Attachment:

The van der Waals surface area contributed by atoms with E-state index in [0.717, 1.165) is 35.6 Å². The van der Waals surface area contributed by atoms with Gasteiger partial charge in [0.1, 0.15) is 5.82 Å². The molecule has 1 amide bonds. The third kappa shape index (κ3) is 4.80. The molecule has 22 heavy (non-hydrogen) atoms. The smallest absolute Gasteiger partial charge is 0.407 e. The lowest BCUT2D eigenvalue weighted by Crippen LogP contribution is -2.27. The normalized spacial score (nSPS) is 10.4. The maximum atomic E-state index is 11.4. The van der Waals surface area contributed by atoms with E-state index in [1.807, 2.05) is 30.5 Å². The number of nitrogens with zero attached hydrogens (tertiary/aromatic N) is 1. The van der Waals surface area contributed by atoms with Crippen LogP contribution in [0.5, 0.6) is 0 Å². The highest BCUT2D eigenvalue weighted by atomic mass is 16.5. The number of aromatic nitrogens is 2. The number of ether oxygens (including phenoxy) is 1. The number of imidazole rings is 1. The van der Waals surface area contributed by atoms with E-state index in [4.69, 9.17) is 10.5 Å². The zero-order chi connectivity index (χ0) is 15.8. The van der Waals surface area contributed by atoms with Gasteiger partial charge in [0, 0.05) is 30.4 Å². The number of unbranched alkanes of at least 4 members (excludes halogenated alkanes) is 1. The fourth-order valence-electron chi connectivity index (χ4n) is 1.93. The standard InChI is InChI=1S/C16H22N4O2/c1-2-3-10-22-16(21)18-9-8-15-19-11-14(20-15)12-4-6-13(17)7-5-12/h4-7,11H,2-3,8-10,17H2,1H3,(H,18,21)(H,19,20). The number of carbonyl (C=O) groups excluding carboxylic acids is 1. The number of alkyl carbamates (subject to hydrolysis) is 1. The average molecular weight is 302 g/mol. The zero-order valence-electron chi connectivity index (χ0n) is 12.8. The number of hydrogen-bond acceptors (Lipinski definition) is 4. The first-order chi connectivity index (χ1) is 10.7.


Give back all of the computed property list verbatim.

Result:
The van der Waals surface area contributed by atoms with E-state index in [0.717, 1.165) is 35.6 Å². The van der Waals surface area contributed by atoms with Gasteiger partial charge in [0.1, 0.15) is 5.82 Å². The molecule has 1 amide bonds. The third kappa shape index (κ3) is 4.80. The molecule has 22 heavy (non-hydrogen) atoms. The smallest absolute Gasteiger partial charge is 0.407 e. The lowest BCUT2D eigenvalue weighted by Crippen LogP contribution is -2.27. The normalized spacial score (nSPS) is 10.4. The maximum atomic E-state index is 11.4. The van der Waals surface area contributed by atoms with E-state index in [1.807, 2.05) is 30.5 Å². The number of nitrogens with zero attached hydrogens (tertiary/aromatic N) is 1. The van der Waals surface area contributed by atoms with Crippen LogP contribution in [0.5, 0.6) is 0 Å². The highest BCUT2D eigenvalue weighted by atomic mass is 16.5. The number of aromatic nitrogens is 2. The number of ether oxygens (including phenoxy) is 1. The number of imidazole rings is 1. The van der Waals surface area contributed by atoms with E-state index in [4.69, 9.17) is 10.5 Å². The zero-order chi connectivity index (χ0) is 15.8. The van der Waals surface area contributed by atoms with Gasteiger partial charge in [0, 0.05) is 30.4 Å². The number of unbranched alkanes of at least 4 members (excludes halogenated alkanes) is 1. The fourth-order valence-electron chi connectivity index (χ4n) is 1.93. The standard InChI is InChI=1S/C16H22N4O2/c1-2-3-10-22-16(21)18-9-8-15-19-11-14(20-15)12-4-6-13(17)7-5-12/h4-7,11H,2-3,8-10,17H2,1H3,(H,18,21)(H,19,20). The number of carbonyl (C=O) groups excluding carboxylic acids is 1. The number of alkyl carbamates (subject to hydrolysis) is 1. The average molecular weight is 302 g/mol. The zero-order valence-electron chi connectivity index (χ0n) is 12.8. The number of hydrogen-bond acceptors (Lipinski definition) is 4. The first-order chi connectivity index (χ1) is 10.7.